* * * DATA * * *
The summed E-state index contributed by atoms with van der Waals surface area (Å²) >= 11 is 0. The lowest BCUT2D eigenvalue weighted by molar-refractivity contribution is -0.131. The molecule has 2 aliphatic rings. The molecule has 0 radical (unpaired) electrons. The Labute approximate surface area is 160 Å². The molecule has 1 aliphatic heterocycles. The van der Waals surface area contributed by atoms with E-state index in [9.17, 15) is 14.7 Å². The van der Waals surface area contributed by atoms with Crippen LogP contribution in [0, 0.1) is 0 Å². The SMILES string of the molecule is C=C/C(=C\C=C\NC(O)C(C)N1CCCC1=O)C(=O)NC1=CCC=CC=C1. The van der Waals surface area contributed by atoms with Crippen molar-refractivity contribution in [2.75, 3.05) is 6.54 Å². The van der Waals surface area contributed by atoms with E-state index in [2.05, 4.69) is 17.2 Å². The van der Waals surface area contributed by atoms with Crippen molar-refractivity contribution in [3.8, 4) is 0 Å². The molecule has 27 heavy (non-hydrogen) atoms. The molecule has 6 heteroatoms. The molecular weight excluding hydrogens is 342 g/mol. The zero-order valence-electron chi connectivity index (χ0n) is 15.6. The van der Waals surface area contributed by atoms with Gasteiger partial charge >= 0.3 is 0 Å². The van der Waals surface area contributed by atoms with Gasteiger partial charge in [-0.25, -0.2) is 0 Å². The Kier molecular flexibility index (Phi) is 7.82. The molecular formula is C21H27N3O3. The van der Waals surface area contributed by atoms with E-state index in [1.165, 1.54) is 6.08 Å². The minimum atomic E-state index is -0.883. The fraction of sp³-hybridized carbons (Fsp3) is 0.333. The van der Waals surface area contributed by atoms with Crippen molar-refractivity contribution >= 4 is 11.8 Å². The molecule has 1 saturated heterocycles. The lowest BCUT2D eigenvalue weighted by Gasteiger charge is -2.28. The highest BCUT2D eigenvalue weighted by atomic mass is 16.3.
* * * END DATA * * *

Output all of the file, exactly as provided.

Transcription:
The summed E-state index contributed by atoms with van der Waals surface area (Å²) >= 11 is 0. The lowest BCUT2D eigenvalue weighted by molar-refractivity contribution is -0.131. The molecule has 2 aliphatic rings. The molecule has 0 radical (unpaired) electrons. The Labute approximate surface area is 160 Å². The molecule has 1 aliphatic heterocycles. The van der Waals surface area contributed by atoms with E-state index in [9.17, 15) is 14.7 Å². The van der Waals surface area contributed by atoms with Crippen LogP contribution in [0, 0.1) is 0 Å². The SMILES string of the molecule is C=C/C(=C\C=C\NC(O)C(C)N1CCCC1=O)C(=O)NC1=CCC=CC=C1. The van der Waals surface area contributed by atoms with Crippen molar-refractivity contribution in [2.75, 3.05) is 6.54 Å². The van der Waals surface area contributed by atoms with E-state index in [2.05, 4.69) is 17.2 Å². The van der Waals surface area contributed by atoms with Crippen molar-refractivity contribution in [3.8, 4) is 0 Å². The molecule has 27 heavy (non-hydrogen) atoms. The molecule has 6 heteroatoms. The molecular weight excluding hydrogens is 342 g/mol. The zero-order valence-electron chi connectivity index (χ0n) is 15.6. The van der Waals surface area contributed by atoms with Gasteiger partial charge >= 0.3 is 0 Å². The van der Waals surface area contributed by atoms with Gasteiger partial charge in [-0.25, -0.2) is 0 Å². The Kier molecular flexibility index (Phi) is 7.82. The molecular formula is C21H27N3O3. The van der Waals surface area contributed by atoms with E-state index in [1.165, 1.54) is 6.08 Å². The minimum atomic E-state index is -0.883. The fraction of sp³-hybridized carbons (Fsp3) is 0.333. The van der Waals surface area contributed by atoms with Crippen molar-refractivity contribution >= 4 is 11.8 Å². The molecule has 1 saturated heterocycles. The lowest BCUT2D eigenvalue weighted by Gasteiger charge is -2.28. The highest BCUT2D eigenvalue weighted by atomic mass is 16.3.